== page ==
new joke to tell him. What was the surgery about?" Frannie quickly told Belle
Ringer and the other two drivers sitting at his booth about Stevie's surgery,
then sighed. "Yeah I am glad he is going to be okay, but I don't know how he and
his mom are going to handle all the bills, from what I hear they're barely
getting by as it is."
Belle Ringer nodded thoughtfully, and Frannie hurried
off to wait on the rest of her tables. Since I hadn't had time to round up a
busboy to replace Stevie and really didn't want to replace him, the girls were
bussing their own tables until we decided what to do. After the morning
rush, Frannie walked into my office. She had a couple of paper napkins in her
hand and a funny look on her face. What's up?" I asked. "I didn't get that
table where Belle Ringer and his friends were sitting cleared off until after
they left, and Pony Pete and Tony Tipper were sitting there when I got back to
clean it off," she said. "This was folded and tucked under a coffee cup." She
handed the napkin to me, and three $20 bills fell on my desk when I opened it.
On the outside, in big, bold letters, was printed "Something for Stevie".
"Pony Pete asked me what that was about," she said, "so I told him about Stevie
and his mom and everything, and Pete and they ended up giving me this." She
handed me another paper napkin that had "Something for Stevie" scrawled on
its outside. Two $50 bills were tucked within its folds. Frannie looked at me
with wet shiny eyes, shook her head and said simply, "truckers" -- 'ya got to love 'em.
That was three
months ago. Today is Thanksgiving, the first day Stevie is supposed to be back
to work. His placement worker said he's been counting the days until the doctor
said he could work, and it didn't matter that it was a holiday. He called 10
times in the last week, making sure we knew he was coming, fearful that we had
forgotten him or his job was in jeopardy. I arranged to have his mother bring
him to work, met them in the parking lot, and invited them both in to
celebrate his being back at work. Stevie was thinner and paler, but couldn't stop grinning
as he pushed through the door and headed for the back room where his apron and
busing cart were waiting.
"Hold up there, Stevie -- not so fast," I said, as I took him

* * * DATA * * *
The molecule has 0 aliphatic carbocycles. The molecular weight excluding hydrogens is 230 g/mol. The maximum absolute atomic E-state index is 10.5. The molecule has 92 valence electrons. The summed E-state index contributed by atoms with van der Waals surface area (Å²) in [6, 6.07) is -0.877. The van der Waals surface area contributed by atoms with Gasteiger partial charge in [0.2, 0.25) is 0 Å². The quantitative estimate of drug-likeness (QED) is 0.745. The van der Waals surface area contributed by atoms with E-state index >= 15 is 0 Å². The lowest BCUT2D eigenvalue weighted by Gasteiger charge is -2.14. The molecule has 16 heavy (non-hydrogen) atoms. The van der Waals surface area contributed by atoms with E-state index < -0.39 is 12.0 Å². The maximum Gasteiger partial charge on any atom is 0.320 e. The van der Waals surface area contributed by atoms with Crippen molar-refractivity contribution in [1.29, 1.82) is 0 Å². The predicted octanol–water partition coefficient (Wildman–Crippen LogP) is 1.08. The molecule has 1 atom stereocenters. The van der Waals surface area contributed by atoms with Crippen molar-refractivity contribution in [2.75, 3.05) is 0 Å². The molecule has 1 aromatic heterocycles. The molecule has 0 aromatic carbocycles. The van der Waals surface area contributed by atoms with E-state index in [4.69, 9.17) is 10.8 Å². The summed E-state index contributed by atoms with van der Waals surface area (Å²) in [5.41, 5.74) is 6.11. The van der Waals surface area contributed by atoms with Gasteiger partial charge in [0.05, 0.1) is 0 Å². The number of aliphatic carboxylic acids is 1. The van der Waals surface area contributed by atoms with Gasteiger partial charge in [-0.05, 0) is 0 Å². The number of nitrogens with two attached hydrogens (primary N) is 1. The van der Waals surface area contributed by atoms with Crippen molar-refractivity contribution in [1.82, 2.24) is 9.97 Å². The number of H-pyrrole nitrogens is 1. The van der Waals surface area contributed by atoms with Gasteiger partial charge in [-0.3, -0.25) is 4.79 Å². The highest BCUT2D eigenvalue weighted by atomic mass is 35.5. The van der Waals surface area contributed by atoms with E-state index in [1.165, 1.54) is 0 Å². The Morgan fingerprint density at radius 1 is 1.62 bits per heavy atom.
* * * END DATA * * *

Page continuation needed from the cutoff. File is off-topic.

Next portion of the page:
and his mother by the arms. "Work can wait for a minute. To celebrate your
coming back, breakfast for you and your mother is on me." I led them toward a
large corner booth at the rear of the room. I could feel the rest of the staff
following behind as we marched through the dining room. Glancing over my
shoulder, I saw booth after booth of grinning truckers get up and join the
procession. We stopped in front of the big table. Its surface was covered
with coffee cups, saucers and dinner plates, all sitting slightly crooked on
dozens of folded napkins.
First thing you have to do, Stevie, is clean up this
mess," I said; trying to sound stern. Stevie looked at me, and then his
mother, then pulled out one of the napkins. It had "Something for Stevie"
printed on the outside. As he picked it up, two $10 bills fell onto the table.
Stevie stared at the money, then at all the napkins peeking from beneath the
tableware, each with his name printed or scrawled on it. I turned to his mother.
"There's more than $10,000 in cash and checks on that table, all from truckers
and trucking companies that heard about your problems. Happy Thanksgiving!"
Well, It got really noisy about that time, with everybody hollering and
shouting, and there were a few tears, as well. But you know what's funny? While
everybody else was busy shaking hands and hugging each other, Stevie, with a
big, big smile on his face, was busy clearing all the cups and dishes from the
table. Best worker I ever hired!
Plant a seed and watch it grow. At this point, you can forget about this Inspirational
Story or forward it -- maybe helping someone else with a